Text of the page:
Last night was an interesting juxtaposition. The band was good, the alcohol was free, and the food was delicious. I was surrounded by beautiful brown skin and the reassuring presence of good company. Conversation was flowing and I could almost forget for a moment where I was. I sat around the table with friends and drinks and the topic of discussion was politics (as usual), most particularly how to organize and wade through the shit-river that is Columbia University.
I sat sipping my drink as they discussed the demonstration against the offensive Orgo Night. I ate and drank while they debated the merits of “making them cry” versus “continuing the good fight” versus “writing an op-ed” versus versus. I bobbed along to the music, a cran and vodka turning into a margarita turning into a chocolate martini and I thought about the questions that have been swirling in my head for a while now. I thought about how to ask the question of what to do when you can’t anymore and you aren’t sure if you want to. About what to do when you hate your decision to come to this school where wonderful nights are so quickly juxtaposed with nights when you hate your existence and your peers. About what to do when someone whom you loved is now someone you can’t trust and the numbers of the trustworthy dwindle fast. About what to do when you’ve had enough and just want to give up.
For too many people, Columbia University is represented as a forward-thinking bastion of liberality where there is potential and spirit and hope. This opiated way of thinking is cast throughout the narrative and attracts far too many PoCs to their gates with the promise of expanding the mind and enriching the spirit. I was one of them. However, my truth, and the truth of many others is that this campus, this Alma Mater, is a painful reminder that my being isn’t enough. That even in New York, in Harlem, my identity, emotions, experiences and existence can be erased by a white-hand and a renaming to Morningside Heights. My truth is that as more and more days pass, Columbia University and its students are coming to represent a hatred I thought I had left behind in the South and an ignorance I can no longer stand.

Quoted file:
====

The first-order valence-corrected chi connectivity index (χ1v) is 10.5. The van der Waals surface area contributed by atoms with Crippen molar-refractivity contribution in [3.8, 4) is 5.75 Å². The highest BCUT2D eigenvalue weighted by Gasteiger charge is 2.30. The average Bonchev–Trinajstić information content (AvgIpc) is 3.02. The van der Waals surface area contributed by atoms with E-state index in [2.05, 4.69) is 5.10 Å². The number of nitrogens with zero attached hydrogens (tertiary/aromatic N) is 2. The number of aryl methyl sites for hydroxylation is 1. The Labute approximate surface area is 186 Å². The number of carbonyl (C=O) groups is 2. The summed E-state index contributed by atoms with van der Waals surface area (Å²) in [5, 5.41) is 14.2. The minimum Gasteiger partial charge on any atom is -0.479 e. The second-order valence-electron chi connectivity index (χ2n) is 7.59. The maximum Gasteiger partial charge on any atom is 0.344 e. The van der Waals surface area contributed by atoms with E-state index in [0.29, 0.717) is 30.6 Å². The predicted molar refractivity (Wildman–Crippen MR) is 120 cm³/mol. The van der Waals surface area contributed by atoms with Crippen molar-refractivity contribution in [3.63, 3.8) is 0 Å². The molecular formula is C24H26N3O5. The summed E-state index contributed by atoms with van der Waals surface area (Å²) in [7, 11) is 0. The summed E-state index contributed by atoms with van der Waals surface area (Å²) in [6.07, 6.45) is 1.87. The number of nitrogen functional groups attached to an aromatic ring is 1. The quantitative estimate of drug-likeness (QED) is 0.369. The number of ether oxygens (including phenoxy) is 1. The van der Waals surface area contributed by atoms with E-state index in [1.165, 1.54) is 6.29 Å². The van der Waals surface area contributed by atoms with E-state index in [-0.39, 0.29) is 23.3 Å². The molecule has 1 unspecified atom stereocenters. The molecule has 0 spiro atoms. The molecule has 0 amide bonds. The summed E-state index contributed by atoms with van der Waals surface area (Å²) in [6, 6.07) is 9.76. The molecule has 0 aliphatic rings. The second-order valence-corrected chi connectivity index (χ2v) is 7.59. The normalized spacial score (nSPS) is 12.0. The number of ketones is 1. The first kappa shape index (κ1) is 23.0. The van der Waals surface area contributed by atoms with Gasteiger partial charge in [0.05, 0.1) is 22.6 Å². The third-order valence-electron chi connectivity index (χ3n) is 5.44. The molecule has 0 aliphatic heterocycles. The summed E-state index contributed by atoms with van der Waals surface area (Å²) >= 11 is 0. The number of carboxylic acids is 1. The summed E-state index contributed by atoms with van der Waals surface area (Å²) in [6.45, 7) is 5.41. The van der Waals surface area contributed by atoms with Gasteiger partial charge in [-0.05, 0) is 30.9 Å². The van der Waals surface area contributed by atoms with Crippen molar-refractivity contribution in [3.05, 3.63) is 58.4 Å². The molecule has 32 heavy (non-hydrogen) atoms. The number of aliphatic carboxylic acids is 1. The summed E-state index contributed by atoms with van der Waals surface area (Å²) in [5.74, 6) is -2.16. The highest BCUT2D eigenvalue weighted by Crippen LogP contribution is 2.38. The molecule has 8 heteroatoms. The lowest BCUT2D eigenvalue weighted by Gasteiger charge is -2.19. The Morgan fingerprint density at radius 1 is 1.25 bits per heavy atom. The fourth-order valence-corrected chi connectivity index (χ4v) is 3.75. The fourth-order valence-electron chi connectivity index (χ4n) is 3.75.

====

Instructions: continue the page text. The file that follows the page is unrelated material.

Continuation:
And I sat in that room, sipping my drinks, thinking about how to find the words to say that my nights of being booed and hated, my nights of being angry and depressed, my nights of being tired and disappointed are far outweighing my nights of happiness and expansion and peace and joy. I thought about how my friends struggle not with school work but with racist, sexist, misogynistic, homophobic, trans*phobic, and otherwise hateful incidents. I thought about how peace is rarely found for me outside of a few spaces, despite the hundreds more I pay for and are forced to frequent. I thought about how my administration, who so happily takes my dollars, is so comfortable saying that “I just shouldn’t attend” or that “boys will be boys” or that “there’s nothing we can do” I thought about how much I’m beginning to harbor a hatred from a place that once harbored hope and pride. I thought about how much I wanted to leave for something better.
And I keep reminding myself that there are good moments to look forward to. That my friends’ laughter and silliness and joy and the IRC and the Malcolm X Lounge will get me through. That Students Against Mass Incarceration, Radical C.U.N.T.S, SJP, IRAAS, and BSO will get me through. That even when it’s over organizing, that there are new friends to be made and new connections to grow. I keep reminding myself of this truth so that I can breathe. But I worry that one day that won’t be enough to shield me from the onslaught. That one day very soon that won’t be enough. I worry that I’ll go cold. I worry that I WILL just give up instead of thinking about doing so.
And I sat there sipping my drink thinking about how 24 hours before I was in a room surrounded by white skin booing and jeering and trying their hardest to make me feel uncomfortable. I thought about how the room I was in, though beautiful, is not my normal yet and that the other room was. I thought about the walk back to my home in which I would have to cross by reminder after reminder that this place still isn’t for me. I thought about how I wanted to stop thinking.
Tomorrow is my birthday and I can honestly say 19 is one for the books. I keep reminding myself that there are good moments to be had and that somewhere down the line it will all be ok. That I didn’t make a mistake and that Columbia (arguably a sample for the rest of the country) will grow and be ok. I keep reminding myself that peace will come and that my faith can’t falter.
Last night the band was good, the alcohol was free, and the food was delicious.